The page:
The. Work of Mr. Spencer of the
Southern in Developent of the
South-The Boll Weevil.
Spocial Cor. Herald and News.
Washington, Dec. 12.-A shadow of
gloom has been cast over the entire
Southern. conmunity in Washington
by the tragic death of Mr. Samuel
Spencer, President of the Southern
Railway. Personally, Mr. Spencer was
a lovable man and Southern ien' of
prominence in national affairs were
proud of his friendship. Mr. Spencer
never forgot the section in which he
was born; first and foremost he was
a Southern man. When lie was work
ing for railroads in other parts of the
country and acquiring the experience
liat was to place him in the front
frank of the great railroad men of the
country lie was planning the crown
ing work of his life the building up
of the South and the development of
Southern industries through the in
strumentality of a great railroad sys
tem. His opportunity came when he
was able to interest capitalists in the
plan which lie had worked out for the
amalgamation into the Southern Rail
way of the disjointed lines of which
it is now composed. Overcoming al
most insuperable difficulties lie suc
ceeded in bringing the Southern- sys
tem up to its present state of effi
ciency and was steadily carrying out
plans that if continued by his succes
sor will give to the South railroad
accommodations second to none in the
United States. The keynote of Mr.
Spencer's success as a railroad man
was his realization of the basic truth
that a railroad can only succeed as a
result of the proseprity of the terri
tory traversed by it. The splendid
advancement of the South. in recent
years is in large measure the result
of the practical application of this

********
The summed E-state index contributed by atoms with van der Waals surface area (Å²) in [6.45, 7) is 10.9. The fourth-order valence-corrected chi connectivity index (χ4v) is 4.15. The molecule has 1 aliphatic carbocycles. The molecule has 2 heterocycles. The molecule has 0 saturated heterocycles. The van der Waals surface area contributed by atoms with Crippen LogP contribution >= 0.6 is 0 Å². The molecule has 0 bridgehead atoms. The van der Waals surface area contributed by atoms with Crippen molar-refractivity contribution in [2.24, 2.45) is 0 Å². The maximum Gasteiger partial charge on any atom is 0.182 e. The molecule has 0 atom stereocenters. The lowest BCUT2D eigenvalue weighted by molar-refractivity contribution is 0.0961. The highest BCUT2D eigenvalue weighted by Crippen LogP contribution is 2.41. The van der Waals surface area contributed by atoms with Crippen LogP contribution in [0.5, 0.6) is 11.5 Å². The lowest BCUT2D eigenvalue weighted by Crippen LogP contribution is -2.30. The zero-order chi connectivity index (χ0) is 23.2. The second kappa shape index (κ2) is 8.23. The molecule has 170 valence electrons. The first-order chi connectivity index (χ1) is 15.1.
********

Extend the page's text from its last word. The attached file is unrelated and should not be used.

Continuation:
principle. Considerations of immed
iate revenue for the road were always
subordinated to the policy of enab
ling Southern products to reach com
peting markets on favorable terms.
The establishment of n6w industries
was constantly facilitated and the in
vestor looking for an opening or the
man looking of capital for the devel
opment of an industry could always
count on the ready and effective as
sistance of Mr. Spencer and the
Southern Railway. There are many
prosperous establishments in the south
today that owe their present success
to the personal efforts of Mr. Spencer
to secure funds with which to tide
them over financial difficulties. It is
no exaggeration to say that in the
death of Samuel Spencer the South
has lost the foremost champion of its
Because of the belief of the en
tomologists of the Agricultural De
partment that the Mexican cotton boll
weevil will eventually spread oker the
entire cotton belt of the United States
cotton growers everywhere are inter
ested in the work that is being done
to combat this pest. Secretary Wil
son 's annual report shows that the
Department still believes that reli
anice is to be paced chiefly on improv
ed cultural methods and the planting
of early varieties. The Guatmalan
ant which wvas expected to be of great
Iassistance in fighting -the weevil
seems to be a complete failure as it
has been found that it can not sur
vive the wvinters even~ in the southern
part of the cotten belt. Insect parasi
tes are still being sought in the coun
tries from which the bool weevile
spread northward, but without" any
positive results up to this time. It
has been discovered, howvever, that
some native insects in that part of
Texas first infested have become par
asites of the weevil and are very
destructive. The Department will en
deavor to develop these parasites and
introduce them in other parts of the
infested region. Secretary Wilson
announces the success of the Depart-.
ment in developing a variety of cotton
that matures earlier than any that
has heretofore been cultivated. The
seed of this variety will be0 distributed
in the infested region anid it is hoped
that cotton growvn from it will dovelon